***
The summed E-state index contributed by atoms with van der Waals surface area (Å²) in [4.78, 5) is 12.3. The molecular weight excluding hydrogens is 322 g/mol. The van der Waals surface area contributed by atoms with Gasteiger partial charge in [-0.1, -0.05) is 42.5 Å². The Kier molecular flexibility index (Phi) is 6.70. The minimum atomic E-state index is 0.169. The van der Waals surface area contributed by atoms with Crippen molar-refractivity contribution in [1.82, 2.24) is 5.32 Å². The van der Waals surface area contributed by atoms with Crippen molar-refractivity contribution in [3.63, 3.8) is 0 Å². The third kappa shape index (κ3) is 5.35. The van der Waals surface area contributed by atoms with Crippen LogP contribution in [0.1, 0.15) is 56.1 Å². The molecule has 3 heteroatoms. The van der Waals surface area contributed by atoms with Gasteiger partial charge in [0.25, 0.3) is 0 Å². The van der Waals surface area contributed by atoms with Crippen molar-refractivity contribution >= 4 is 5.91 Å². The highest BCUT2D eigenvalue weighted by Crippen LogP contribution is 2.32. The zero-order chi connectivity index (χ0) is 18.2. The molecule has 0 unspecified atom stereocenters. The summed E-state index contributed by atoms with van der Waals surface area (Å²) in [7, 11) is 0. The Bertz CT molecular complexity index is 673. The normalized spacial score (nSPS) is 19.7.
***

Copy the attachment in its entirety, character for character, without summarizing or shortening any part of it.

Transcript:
The summed E-state index contributed by atoms with van der Waals surface area (Å²) in [4.78, 5) is 12.3. The molecular weight excluding hydrogens is 322 g/mol. The van der Waals surface area contributed by atoms with Gasteiger partial charge in [-0.1, -0.05) is 42.5 Å². The Kier molecular flexibility index (Phi) is 6.70. The minimum atomic E-state index is 0.169. The van der Waals surface area contributed by atoms with Crippen molar-refractivity contribution in [1.82, 2.24) is 5.32 Å². The van der Waals surface area contributed by atoms with Crippen molar-refractivity contribution in [3.63, 3.8) is 0 Å². The third kappa shape index (κ3) is 5.35. The van der Waals surface area contributed by atoms with Crippen LogP contribution in [0.1, 0.15) is 56.1 Å². The molecule has 3 heteroatoms. The van der Waals surface area contributed by atoms with Gasteiger partial charge in [0.25, 0.3) is 0 Å². The van der Waals surface area contributed by atoms with Crippen molar-refractivity contribution >= 4 is 5.91 Å². The highest BCUT2D eigenvalue weighted by Crippen LogP contribution is 2.32. The zero-order chi connectivity index (χ0) is 18.2. The molecule has 0 unspecified atom stereocenters. The summed E-state index contributed by atoms with van der Waals surface area (Å²) in [7, 11) is 0. The Bertz CT molecular complexity index is 673. The normalized spacial score (nSPS) is 19.7.